It is a place where a mostly teenage audience goes to mime to music, share memes and generally have a laugh.
But on the Tech Tent podcast this week, we find out how TikTok got immersed in a deadly serious row about censorship.
It was Sunday evening when 17-year-old Feroza Aziz posted a video on her TikTok account.
It appeared at first to be a guide to curling your eyelashes. But after a few seconds, she put down the eyelash curler and urged viewers to search out information about China’s mistreatment of Uighur Muslims.
Speaking to the BBC, she explained why she felt compelled to act.
“As a Muslim, I’ve always faced oppression and racism. But to see that these group of people, this ethnic group is going through much more than I could ever imagine, I thought that this isn’t right and I need to spread awareness about this,” she said.
Her denunciation of what she described as “another holocaust” seemed designed to provoke TikTok’s Chinese owner Bytedance, testing its claims that outside China it does not censor political content.
Indeed, in a follow-up video she explained that she started her video chatting about eyelashes as a way of slipping past the moderators.
As the video went viral, both on TikTok and other platforms, the social media world waited for Bytedance to act.
But at first nothing happened and the video stayed up.
Then, says Feroza, she woke up on Monday morning to find her account was suspended, meaning she could not post any new videos.
By Tuesday, facing a growing storm, Bytedance was briefing journalists – including the BBC – that the suspension of the account was nothing to do with Feroza’s activism on behalf of the Uighurs.
Instead, it was because 10 days earlier she had posted a video featuring Osama Bin Laden, infringing TikTok’s rules on terrorism.
On the face of it, this sounded serious.
But then it emerged that the video in question was a jokey piece about the assumptions people made about the boys Feroza might date, ending with a one-second photo of Bin Laden.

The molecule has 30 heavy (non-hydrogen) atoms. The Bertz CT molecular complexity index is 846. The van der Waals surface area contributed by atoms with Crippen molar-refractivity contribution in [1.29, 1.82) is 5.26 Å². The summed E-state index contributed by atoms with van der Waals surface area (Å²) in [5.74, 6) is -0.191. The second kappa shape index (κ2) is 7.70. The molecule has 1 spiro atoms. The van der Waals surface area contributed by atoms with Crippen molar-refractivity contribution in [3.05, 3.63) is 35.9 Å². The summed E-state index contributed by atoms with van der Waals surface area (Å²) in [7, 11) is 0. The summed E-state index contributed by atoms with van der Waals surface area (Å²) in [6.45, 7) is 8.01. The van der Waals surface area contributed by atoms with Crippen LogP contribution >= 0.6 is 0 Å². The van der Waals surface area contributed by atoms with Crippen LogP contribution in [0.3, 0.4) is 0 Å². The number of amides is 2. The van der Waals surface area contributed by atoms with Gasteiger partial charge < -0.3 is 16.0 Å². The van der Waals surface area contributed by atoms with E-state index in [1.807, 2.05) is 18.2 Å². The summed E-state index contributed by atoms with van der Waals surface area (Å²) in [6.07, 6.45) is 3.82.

Feroza explained that as a Muslim growing up in America she had been ridiculed, called a terrorist and “Bin Laden’s wife”, and she had decided to respond with humour.
Her first account had been taken down because of the satirical video, so she had started a new account.
“I made multiple posts on it and nothing happened. Right when I posted about the Uighurs in China, my account was suspended.”
Suspicion of Chinese companies
Despite her suspension, the video continued to attract views and the row seemed to be dying down – until early on Thursday when it disappeared for just under an hour.
Bytedance blamed this on human error by a moderator and once again stressed that it did not censor political content.
“It’s important to clarify that nothing in our community guidelines precludes content such as this video, and it should not have been removed,” the company said.
While China has a number of extremely successful and popular social media services, TikTok is the first to make much of an impact outside Asia.
It was after Bytedance paid $1bn (£770m) for the Musical.ly video app in 2017 that its ambitions to become a force in the United States and Europe became clear.
But since then, suspicion of Chinese companies – particularly in the United States – has hardened. Now, politicians are asking whether that sale should ever have been allowed to proceed.
TikTok is growing rapidly and earning very respectable revenues. In recent months, it has been on a hiring spree, taking on a number of seasoned public relations professionals.
Now that activists have spotted what a useful platform the video site can be for messages of dissent against the Chinese government, that PR team can expect to be kept very busy.